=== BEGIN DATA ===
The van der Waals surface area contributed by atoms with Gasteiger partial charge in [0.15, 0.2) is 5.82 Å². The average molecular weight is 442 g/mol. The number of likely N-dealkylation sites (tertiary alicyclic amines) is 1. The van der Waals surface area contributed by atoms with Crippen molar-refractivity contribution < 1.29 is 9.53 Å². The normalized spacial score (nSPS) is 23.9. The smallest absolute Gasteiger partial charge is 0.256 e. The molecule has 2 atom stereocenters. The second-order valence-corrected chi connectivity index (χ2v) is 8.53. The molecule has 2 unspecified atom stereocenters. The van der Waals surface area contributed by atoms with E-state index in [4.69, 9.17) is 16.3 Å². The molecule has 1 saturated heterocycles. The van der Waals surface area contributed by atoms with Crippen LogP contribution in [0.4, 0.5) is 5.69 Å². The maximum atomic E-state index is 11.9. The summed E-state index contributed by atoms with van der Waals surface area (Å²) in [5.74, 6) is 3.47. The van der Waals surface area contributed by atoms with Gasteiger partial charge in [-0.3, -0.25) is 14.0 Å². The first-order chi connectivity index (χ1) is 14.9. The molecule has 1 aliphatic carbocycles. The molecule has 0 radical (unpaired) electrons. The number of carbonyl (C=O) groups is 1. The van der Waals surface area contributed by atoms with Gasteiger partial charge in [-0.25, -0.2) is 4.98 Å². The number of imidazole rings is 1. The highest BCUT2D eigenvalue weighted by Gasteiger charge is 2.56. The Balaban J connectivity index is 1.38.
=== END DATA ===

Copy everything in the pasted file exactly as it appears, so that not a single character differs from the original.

The van der Waals surface area contributed by atoms with Gasteiger partial charge in [0.15, 0.2) is 5.82 Å². The average molecular weight is 442 g/mol. The number of likely N-dealkylation sites (tertiary alicyclic amines) is 1. The van der Waals surface area contributed by atoms with Crippen molar-refractivity contribution < 1.29 is 9.53 Å². The normalized spacial score (nSPS) is 23.9. The smallest absolute Gasteiger partial charge is 0.256 e. The molecule has 2 atom stereocenters. The second-order valence-corrected chi connectivity index (χ2v) is 8.53. The molecule has 2 unspecified atom stereocenters. The van der Waals surface area contributed by atoms with E-state index in [4.69, 9.17) is 16.3 Å². The molecule has 1 saturated heterocycles. The van der Waals surface area contributed by atoms with Crippen LogP contribution in [0.4, 0.5) is 5.69 Å². The maximum atomic E-state index is 11.9. The summed E-state index contributed by atoms with van der Waals surface area (Å²) in [5.74, 6) is 3.47. The van der Waals surface area contributed by atoms with Gasteiger partial charge in [-0.3, -0.25) is 14.0 Å². The first-order chi connectivity index (χ1) is 14.9. The molecule has 1 aliphatic carbocycles. The molecule has 0 radical (unpaired) electrons. The number of carbonyl (C=O) groups is 1. The van der Waals surface area contributed by atoms with Gasteiger partial charge in [-0.25, -0.2) is 4.98 Å². The number of imidazole rings is 1. The highest BCUT2D eigenvalue weighted by Gasteiger charge is 2.56. The Balaban J connectivity index is 1.38.